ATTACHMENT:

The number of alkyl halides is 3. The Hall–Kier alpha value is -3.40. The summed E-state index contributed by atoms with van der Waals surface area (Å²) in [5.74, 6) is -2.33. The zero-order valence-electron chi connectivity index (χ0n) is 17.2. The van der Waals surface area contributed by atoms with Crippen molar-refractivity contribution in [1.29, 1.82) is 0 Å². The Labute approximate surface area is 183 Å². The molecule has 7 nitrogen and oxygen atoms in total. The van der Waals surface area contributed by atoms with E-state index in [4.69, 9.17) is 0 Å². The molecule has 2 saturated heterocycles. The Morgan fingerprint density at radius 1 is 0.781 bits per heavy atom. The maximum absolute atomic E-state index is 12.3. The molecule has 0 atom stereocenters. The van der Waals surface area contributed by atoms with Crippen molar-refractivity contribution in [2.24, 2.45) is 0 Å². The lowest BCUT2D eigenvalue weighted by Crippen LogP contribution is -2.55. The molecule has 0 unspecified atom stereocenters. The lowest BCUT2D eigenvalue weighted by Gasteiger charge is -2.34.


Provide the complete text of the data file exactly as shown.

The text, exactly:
The number of alkyl halides is 3. The Hall–Kier alpha value is -3.40. The summed E-state index contributed by atoms with van der Waals surface area (Å²) in [5.74, 6) is -2.33. The zero-order valence-electron chi connectivity index (χ0n) is 17.2. The van der Waals surface area contributed by atoms with Crippen molar-refractivity contribution in [1.29, 1.82) is 0 Å². The Labute approximate surface area is 183 Å². The molecule has 7 nitrogen and oxygen atoms in total. The van der Waals surface area contributed by atoms with E-state index in [4.69, 9.17) is 0 Å². The molecule has 2 saturated heterocycles. The Morgan fingerprint density at radius 1 is 0.781 bits per heavy atom. The maximum absolute atomic E-state index is 12.3. The molecule has 0 atom stereocenters. The van der Waals surface area contributed by atoms with Crippen molar-refractivity contribution in [2.24, 2.45) is 0 Å². The lowest BCUT2D eigenvalue weighted by Crippen LogP contribution is -2.55. The molecule has 0 unspecified atom stereocenters. The lowest BCUT2D eigenvalue weighted by Gasteiger charge is -2.34.